Richard Brodsky, 73, former New York state assemblyman, dies
People who knew former New York State Assemblyman Richard Brodsky recalled him as a tenacious, highly respected public official and a skilled debater.
Brodsky died Wednesday of suspected complications from COVID-19, his wife, Paige, told multiple media outlets. He was 73.
Brodsky, a Democrat, represented parts of Westchester County, north of New York City, from 1983 to 2010. He ran for state attorney general in 2006, but withdrew to donate a kidney to his teenaged daughter.
While in Albany, he chaired the committee that oversees public authorities and possessed a thorough knowledge of the operations of the Metropolitan Transportation Authority, which operates mass transit in the New York City region.
His legislation included the creation of the Environmental Protection Fund and the 2009 Public Authorities Reform Act, which brought oversight to the state’s roughly 700 authorities.
“I debated Richard in many forums over the years, invariably disagreeing, and it’s fair to say we both enjoyed it every time,” said E.J. McMahon, the founder and director of Albany-based think tank Empire Center and a longtime observer of state government.
“He was very strongly opinionated and enormously self-confident, but also liked a good argument, the louder the better,” McMahon added. “Under that gruff and belligerent exterior, he was quite gracious in my experience.”
According to McMahon, the two enjoyed forming a “strange-bedfellows partnership” over how to spend the multibillion-dollar cash windfall Gov. Andrew Cuomo reaped from bank civil settlements starting in 2014. They co-authored an op-ed urging Cuomo to spend the money on transportation, split between highways and the MTA.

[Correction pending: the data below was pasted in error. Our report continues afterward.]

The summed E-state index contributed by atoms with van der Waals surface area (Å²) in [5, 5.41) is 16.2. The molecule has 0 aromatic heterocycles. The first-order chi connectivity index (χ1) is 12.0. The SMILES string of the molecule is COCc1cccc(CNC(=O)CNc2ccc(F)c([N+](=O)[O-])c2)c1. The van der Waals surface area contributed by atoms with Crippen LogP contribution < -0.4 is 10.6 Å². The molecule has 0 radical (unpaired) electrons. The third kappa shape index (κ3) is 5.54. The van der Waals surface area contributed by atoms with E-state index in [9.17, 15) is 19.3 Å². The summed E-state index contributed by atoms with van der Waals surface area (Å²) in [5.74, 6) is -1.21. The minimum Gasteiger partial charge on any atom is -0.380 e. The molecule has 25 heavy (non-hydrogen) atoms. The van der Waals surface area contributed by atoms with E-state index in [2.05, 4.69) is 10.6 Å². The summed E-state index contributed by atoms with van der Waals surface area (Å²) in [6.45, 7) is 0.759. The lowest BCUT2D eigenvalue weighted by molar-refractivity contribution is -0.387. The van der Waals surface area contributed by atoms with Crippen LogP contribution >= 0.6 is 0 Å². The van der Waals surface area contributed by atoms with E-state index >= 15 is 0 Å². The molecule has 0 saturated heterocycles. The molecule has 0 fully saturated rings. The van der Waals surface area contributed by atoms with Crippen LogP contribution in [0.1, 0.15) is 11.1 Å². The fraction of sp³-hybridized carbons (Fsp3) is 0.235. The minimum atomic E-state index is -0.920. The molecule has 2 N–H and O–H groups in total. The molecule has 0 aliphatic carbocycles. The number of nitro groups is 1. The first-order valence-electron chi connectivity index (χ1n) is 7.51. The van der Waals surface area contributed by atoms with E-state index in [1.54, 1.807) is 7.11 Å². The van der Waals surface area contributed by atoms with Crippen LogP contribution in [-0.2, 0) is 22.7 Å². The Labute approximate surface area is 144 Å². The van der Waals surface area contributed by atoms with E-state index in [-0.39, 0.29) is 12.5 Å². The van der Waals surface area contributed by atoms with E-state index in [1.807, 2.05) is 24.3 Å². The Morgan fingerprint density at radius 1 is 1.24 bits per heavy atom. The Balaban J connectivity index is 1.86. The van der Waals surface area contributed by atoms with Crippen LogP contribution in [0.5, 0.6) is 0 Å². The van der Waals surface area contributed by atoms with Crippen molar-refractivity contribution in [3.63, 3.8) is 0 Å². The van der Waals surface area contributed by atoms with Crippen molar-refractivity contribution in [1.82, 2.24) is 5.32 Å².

“Three years later, with even more billions pouring in, we reiterated the point in a joint letter to Cuomo, the legislative leaders and the MTA board,” McMahon recalled. “Unfortunately for New York, they ignored us both times.”
After retiring from the General Assembly, Brodsky remained a frequent public speaker, whether discussing public pensions with former lieutenant governor and MTA chairman Richard Ravitch or debating congestion pricing for Manhattan, which Albany lawmakers approved last year.
Brodsky opposed congestion pricing.
"It is arbitrary, it is unfair. It has all the defects of politics and none of the virtues of a well-thought out plan," Brodsky said in February 2019 at New York University’s Robert F. Wagner Graduate School of Public Service, where he was an adjunct professor. “It is submitted with the budget, which is a strong-arm tactic known to Albany well."
That night he debated Nicole Gelinas, a senior fellow with the Manhattan Institute for Policy Research.
“In our congestion-pricing debate last year, although we were on opposite sides, he was friendly and generous backstage to all of us, and was careful to make sure that we all left NYU that night with all good feelings all around, even though that probably kept him from getting back home to his family by half an hour or so,” said Gelinas, a contributing editor to Manhattan Institute’s City Journal.
“Richard Brodsky was always gracious and kind, starting from the days when I was just a young reporter calling from out of the blue,” Gelinas added. “He would always take time to talk about MTA issues even though he knew I would ultimately disagree with him and that I would use some of what he taught me to make the opposite argument.
“RIP and condolences to his family.”
Assembly Speaker Carl Heastie, D-Bronx, said in a statement: “Richard was not just a colleague, he was a friend and a mentor to me when I was first elected to the Assembly. It was an honor to serve with him and watch as he fought, not just for his constituents, but for all New Yorkers.”
Other accolades came via Twitter.
“I'm heartbroken we lost my friend,” said U.S. Sen. Charles Schumer, D-N.Y. State Comptroller Thomas DiNapoli called Brodsky “one of the smartest and most passionate legislators I worked with.”
Brodsky was born in Brooklyn. His family moved to Westchester County when he was 9. He graduated from Ardsley High School, earned a bachelor’s degree in politics from Brandeis University, and his law degree from Harvard.
In addition to his wife, he leaves his daughters, Emilyn and Willie.